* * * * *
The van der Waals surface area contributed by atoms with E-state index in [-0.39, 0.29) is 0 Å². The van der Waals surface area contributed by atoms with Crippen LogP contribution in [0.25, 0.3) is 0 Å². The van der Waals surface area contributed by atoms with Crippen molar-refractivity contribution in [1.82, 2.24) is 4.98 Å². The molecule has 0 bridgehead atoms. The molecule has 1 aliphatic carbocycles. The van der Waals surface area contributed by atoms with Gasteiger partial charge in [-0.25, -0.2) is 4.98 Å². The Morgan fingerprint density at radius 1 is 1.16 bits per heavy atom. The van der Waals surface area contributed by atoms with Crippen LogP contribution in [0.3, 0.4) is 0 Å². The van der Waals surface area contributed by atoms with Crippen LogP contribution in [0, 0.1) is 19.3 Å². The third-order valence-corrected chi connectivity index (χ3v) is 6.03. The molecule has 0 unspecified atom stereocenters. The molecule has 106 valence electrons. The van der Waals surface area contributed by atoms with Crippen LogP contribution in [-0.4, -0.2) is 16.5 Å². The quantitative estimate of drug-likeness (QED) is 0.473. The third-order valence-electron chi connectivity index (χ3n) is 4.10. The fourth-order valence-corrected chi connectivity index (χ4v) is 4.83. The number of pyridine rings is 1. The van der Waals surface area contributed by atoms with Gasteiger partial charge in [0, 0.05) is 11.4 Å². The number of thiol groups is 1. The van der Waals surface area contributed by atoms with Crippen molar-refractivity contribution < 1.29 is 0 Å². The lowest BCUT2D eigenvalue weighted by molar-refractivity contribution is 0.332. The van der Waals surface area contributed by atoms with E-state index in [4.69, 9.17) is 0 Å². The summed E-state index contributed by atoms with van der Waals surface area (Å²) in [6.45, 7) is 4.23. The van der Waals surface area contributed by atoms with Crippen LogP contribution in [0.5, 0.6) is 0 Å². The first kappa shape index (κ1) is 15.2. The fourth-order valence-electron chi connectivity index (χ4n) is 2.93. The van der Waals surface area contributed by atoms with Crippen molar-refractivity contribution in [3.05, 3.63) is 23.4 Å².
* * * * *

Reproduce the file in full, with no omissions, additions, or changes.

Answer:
The van der Waals surface area contributed by atoms with E-state index in [-0.39, 0.29) is 0 Å². The van der Waals surface area contributed by atoms with Crippen LogP contribution in [0.25, 0.3) is 0 Å². The van der Waals surface area contributed by atoms with Crippen molar-refractivity contribution in [1.82, 2.24) is 4.98 Å². The molecule has 0 bridgehead atoms. The molecule has 1 aliphatic carbocycles. The van der Waals surface area contributed by atoms with Gasteiger partial charge in [-0.25, -0.2) is 4.98 Å². The Morgan fingerprint density at radius 1 is 1.16 bits per heavy atom. The van der Waals surface area contributed by atoms with Crippen LogP contribution in [0.3, 0.4) is 0 Å². The van der Waals surface area contributed by atoms with Crippen LogP contribution in [0, 0.1) is 19.3 Å². The third-order valence-corrected chi connectivity index (χ3v) is 6.03. The molecule has 0 unspecified atom stereocenters. The molecule has 106 valence electrons. The van der Waals surface area contributed by atoms with Crippen LogP contribution in [-0.4, -0.2) is 16.5 Å². The quantitative estimate of drug-likeness (QED) is 0.473. The third-order valence-electron chi connectivity index (χ3n) is 4.10. The fourth-order valence-corrected chi connectivity index (χ4v) is 4.83. The number of pyridine rings is 1. The van der Waals surface area contributed by atoms with Gasteiger partial charge in [0, 0.05) is 11.4 Å². The number of thiol groups is 1. The van der Waals surface area contributed by atoms with Crippen molar-refractivity contribution < 1.29 is 0 Å². The lowest BCUT2D eigenvalue weighted by molar-refractivity contribution is 0.332. The van der Waals surface area contributed by atoms with E-state index in [4.69, 9.17) is 0 Å². The summed E-state index contributed by atoms with van der Waals surface area (Å²) in [6.45, 7) is 4.23. The van der Waals surface area contributed by atoms with Crippen LogP contribution in [0.5, 0.6) is 0 Å². The first kappa shape index (κ1) is 15.2. The fourth-order valence-electron chi connectivity index (χ4n) is 2.93. The van der Waals surface area contributed by atoms with Crippen molar-refractivity contribution in [3.05, 3.63) is 23.4 Å².